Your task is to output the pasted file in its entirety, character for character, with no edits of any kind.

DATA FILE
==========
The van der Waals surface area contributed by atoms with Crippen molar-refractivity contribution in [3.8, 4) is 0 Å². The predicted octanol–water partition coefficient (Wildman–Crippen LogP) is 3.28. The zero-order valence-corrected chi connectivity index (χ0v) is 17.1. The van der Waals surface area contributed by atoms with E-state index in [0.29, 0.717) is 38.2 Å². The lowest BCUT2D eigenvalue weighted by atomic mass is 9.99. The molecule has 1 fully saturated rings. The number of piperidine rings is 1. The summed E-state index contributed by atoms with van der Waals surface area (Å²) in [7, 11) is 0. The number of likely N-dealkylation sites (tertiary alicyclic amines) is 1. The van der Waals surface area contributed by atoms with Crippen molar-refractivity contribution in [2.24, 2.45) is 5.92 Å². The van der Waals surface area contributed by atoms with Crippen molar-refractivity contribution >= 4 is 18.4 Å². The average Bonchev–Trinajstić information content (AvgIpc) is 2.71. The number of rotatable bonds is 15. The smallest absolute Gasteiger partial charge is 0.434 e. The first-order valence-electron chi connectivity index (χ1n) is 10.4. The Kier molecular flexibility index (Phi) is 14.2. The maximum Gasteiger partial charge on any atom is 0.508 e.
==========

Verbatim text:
The van der Waals surface area contributed by atoms with Crippen molar-refractivity contribution in [3.8, 4) is 0 Å². The predicted octanol–water partition coefficient (Wildman–Crippen LogP) is 3.28. The zero-order valence-corrected chi connectivity index (χ0v) is 17.1. The van der Waals surface area contributed by atoms with E-state index in [0.29, 0.717) is 38.2 Å². The lowest BCUT2D eigenvalue weighted by atomic mass is 9.99. The molecule has 1 fully saturated rings. The number of piperidine rings is 1. The summed E-state index contributed by atoms with van der Waals surface area (Å²) in [7, 11) is 0. The number of likely N-dealkylation sites (tertiary alicyclic amines) is 1. The van der Waals surface area contributed by atoms with Crippen molar-refractivity contribution in [2.24, 2.45) is 5.92 Å². The van der Waals surface area contributed by atoms with Crippen molar-refractivity contribution >= 4 is 18.4 Å². The average Bonchev–Trinajstić information content (AvgIpc) is 2.71. The number of rotatable bonds is 15. The smallest absolute Gasteiger partial charge is 0.434 e. The first-order valence-electron chi connectivity index (χ1n) is 10.4. The Kier molecular flexibility index (Phi) is 14.2. The maximum Gasteiger partial charge on any atom is 0.508 e.